2. The Solution
9 Key Slides For Any Pitch Deck
1. The Problem
3. The Market
4. Your Product
7. Your Competition
9. Funding Needed
If there wasn't a problem to begin with, you're going to have a hard time getting your business going.
Don't go into competitors here. You'll be able to do that later in your deck. Instead, explore the problem you've discovered and who it affects. Consider using storytelling to make the problem you're going to solve feel relatable. The more an investor can imagine this problem as one that they or people around them have, the more likely they'll be interested in your idea.
There's a bit of debate over when to present the solution to the problem you've presented. Some suggest leaving the solution slide for after your slide on your target market. If the opportunity is obvious, you may want to build suspense up to your solution instead. If, on the other hand, you think the size of your target market will surprise investors, you may want to save it for after.
Either way, your solution slide should explain the big idea behind your product. A good visual will go a long way here.
This is the part where you talk about how large of a market you're targeting and who you imagine will be using your product. How big is this opportunity really? Whenever possible, include important figures such as the amount of money is currently being spent in your target market.
Rather than trying to make your market out to be huge, it's likely to be more appealing to investors if they see that your market is reachable and well-defined. Keep it real because you're unlikely to fool potential investors who've played this game before.
This is your big moment! Explain how clients use your product and ways in which it resolves the problems you talked about earlier on.
Use stories and illustrations or pictures to show your solution in action. It will have a bigger impact than simply describing your product.
Highlight key members of your team, the experience they have to offer and their past success. You should make a case for why you and your team will be able to make this product successful? Why you and your team and not someone else? If your team is still missing key members, explain which positions need to be hired for and why they're necessary.
Don't underestimate the importance of this slide. In a DocSend study which analyzed 200 pitch decks, investors spent an average of just under 4 minutes on each pitch deck and spent the most amount of time on the slides describing the team, financials, and competition.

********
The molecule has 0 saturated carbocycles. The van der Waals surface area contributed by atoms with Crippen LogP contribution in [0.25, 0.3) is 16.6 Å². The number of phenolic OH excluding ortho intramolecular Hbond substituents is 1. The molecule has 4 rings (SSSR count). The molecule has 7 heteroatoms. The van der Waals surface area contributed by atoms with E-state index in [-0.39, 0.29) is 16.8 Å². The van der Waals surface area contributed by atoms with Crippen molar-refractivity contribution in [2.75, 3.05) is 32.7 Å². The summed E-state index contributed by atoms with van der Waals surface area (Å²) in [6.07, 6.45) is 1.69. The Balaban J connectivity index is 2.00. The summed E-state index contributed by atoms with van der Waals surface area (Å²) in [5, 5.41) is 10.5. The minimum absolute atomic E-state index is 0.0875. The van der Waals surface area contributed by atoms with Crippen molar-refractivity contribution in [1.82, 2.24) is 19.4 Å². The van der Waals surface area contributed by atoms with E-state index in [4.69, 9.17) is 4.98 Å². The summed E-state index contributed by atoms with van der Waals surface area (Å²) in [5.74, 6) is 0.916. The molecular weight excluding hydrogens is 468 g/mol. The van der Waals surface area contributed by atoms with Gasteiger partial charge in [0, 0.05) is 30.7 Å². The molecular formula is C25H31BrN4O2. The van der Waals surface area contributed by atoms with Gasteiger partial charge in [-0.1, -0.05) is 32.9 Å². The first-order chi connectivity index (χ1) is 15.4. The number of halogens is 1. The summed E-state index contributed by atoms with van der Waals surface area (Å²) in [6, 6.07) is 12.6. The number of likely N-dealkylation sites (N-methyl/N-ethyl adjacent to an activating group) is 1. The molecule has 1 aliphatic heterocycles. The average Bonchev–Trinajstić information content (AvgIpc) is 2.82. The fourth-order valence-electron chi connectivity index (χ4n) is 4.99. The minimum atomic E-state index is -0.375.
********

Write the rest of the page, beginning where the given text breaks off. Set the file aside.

Think you don't have competition? Think again. Even if you're opening up a market that's new, the people you're hoping to win over are currently using some alternative for their problems.
Show what you've learned from studying your competitors before explaining where you differ. What's your advantage that will make potential clients choose you over another solution?
While you'll need to show investors your income statement, cash flow forecast, sales forcast, etc. once they show serious interest, keep your deck looking clean so that it's easy to take in. Choose your graphs and charts carefully. Include the most visual and important ones such as those that show total expenses and profits, customers and sales.
When including projections in your graphs, don't put in unrealistically high numbers to try and impress. Instead, base your numbers on those of similar businesses or on sales and feedback you already have.
This is about more than how much money you're looking to raise. You'll also need to explain how you plan on using the money and justify the amount you're asking for. Show how it will be used to reach your specific goals. If you're already working with investors, you can explain why they decided to invest in your product.
Click on the pushpins to learn more about what to include in each point.
Investors are looking to see that you've tested at least part of your business model and that it has early indications of working well. This is where you should talk about any sales you've had or early users.